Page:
Encounters in a Bookstore #86: Closing Time
August 30, 2012
There was a time in my life when I was excited at the prospect of “closing” a bar. I was in Virginia somewhere, the bars closed at 2am, we were there for last call, and then we were still there when the main lights flicked on. And then we left.
The bookstore where I work closes at 11pm. One night per week I am scheduled to work the closing shift, and closing time always seems slow to come. The hours stagger by, I lean against the cash register, someone else rearranges the bestseller wall, and the customers mosey about the store, leaving this book on that shelf and that magazine there on the floor. Maybe that plush toy gets left on this DVD rack. This cup of coffee gets spilled on those new nonfiction hardcovers.
At 10:30pm the manager on duty makes an overhead announcement that the store will be closing in thirty minutes. For my coworkers and I, this is the first of several welcome announcements. For a few of the customers, this is their call to leave. For others, it’s time to run to the women’s restroom and hide in the handicap stall. Still others, it’s the call to ram those ear buds farther into their ears and continue to paw through the stack of fifteen books on their cafe table, with a noticeable lack of any cafe item also present on the table.
At 10:45pm the manager on duty makes another announcement, that the store will be closing in fifteen minutes. Sometimes he or she waits until 10:50, and thus that there are only ten minutes left to make messes and not buy things. Around this time a steady stream of doctors and nurses will pour in and head to the cafe for the dregs of the coffee pot.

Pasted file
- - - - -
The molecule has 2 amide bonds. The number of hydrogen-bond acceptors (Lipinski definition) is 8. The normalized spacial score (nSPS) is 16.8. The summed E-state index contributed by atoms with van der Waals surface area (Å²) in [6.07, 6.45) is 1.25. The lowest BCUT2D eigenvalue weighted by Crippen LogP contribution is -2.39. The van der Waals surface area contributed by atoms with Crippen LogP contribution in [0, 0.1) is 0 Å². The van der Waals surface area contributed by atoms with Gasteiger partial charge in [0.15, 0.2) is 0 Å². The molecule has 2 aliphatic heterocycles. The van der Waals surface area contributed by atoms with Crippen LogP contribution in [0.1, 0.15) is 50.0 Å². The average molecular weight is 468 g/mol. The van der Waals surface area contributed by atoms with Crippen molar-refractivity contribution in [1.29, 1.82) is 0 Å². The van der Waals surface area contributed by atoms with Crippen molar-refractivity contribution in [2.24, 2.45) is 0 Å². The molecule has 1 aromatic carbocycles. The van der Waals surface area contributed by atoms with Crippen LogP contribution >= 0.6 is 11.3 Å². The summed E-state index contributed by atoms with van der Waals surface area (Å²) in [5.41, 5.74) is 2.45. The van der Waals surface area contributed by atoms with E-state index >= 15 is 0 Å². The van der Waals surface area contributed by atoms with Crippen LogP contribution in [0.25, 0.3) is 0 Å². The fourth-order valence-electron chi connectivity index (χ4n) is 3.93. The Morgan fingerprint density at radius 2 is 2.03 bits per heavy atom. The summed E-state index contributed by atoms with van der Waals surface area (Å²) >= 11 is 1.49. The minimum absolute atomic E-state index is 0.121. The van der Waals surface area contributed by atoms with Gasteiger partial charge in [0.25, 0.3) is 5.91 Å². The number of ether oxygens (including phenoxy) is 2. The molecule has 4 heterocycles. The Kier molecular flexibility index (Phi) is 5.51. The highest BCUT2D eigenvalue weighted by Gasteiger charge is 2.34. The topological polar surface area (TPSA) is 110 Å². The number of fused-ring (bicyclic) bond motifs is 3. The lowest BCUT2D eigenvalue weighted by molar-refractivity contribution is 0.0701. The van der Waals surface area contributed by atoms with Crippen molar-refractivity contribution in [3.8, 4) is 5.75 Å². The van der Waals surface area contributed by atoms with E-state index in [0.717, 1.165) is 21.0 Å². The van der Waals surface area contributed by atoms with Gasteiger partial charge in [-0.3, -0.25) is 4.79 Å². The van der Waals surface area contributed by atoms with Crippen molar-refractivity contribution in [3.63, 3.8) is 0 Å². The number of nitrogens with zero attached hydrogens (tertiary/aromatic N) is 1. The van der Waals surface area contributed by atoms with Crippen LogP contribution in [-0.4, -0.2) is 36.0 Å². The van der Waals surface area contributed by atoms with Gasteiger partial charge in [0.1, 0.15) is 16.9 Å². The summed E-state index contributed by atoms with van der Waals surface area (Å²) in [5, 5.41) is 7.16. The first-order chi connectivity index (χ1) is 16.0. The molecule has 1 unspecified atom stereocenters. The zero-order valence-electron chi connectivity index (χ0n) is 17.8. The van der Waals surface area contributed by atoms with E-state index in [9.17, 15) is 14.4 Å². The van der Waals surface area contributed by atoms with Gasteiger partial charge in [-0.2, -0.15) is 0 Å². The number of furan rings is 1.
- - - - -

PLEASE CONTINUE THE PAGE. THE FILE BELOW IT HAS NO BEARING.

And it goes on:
At 10:55pm, after the five minute announcement, the earbud customers spur themselves to action, grab their stack of books, and fling themselves down the escalator to “put their books away” in an untidy stack on a display table of cookbooks or graphic novels. They may also stop in the bathroom for the last time, where the handicap stall in the women’s room is still occupied.
At 11:00pm, when the closing announcement has been made, the security guard stands post at the door and the paid detail goes around the entire store to scare up those customers who have been hiding among the shelves. A small line will form at the registers, because people didn’t realize earlier that the store would be closing at 11:00pm. Last minute decisions will be made—or even after-last-minute decisions—and will result in returns the following night.
And then, somewhere between 11:05 and 11:10 the all-clear will sound. We will grumble and count the money and put things where they belong, and grumble some more, and gather our own things and get the heck out of there.
It seems that for some people, the idea of ‘closing’ a bookstore is as exciting as closing a bar was at one time for me. I would imagine, though, that bartenders and booksellers are not so different when it comes to the patrons who stay and stay and stay and stay. So for me, lesson learned.
Now I need to get Semisonic out of my head.
Liz Mathews composes ads for many things science fiction and fantasy. Her writing can be found in magazines, catalogs, newspapers, brochures, and books; and on bookmarks, postcards, cable television commercials, and even doorhangers all across the United States and in some parts of Canada. She lives in Brooklyn but considers the cornfields of Iowa home.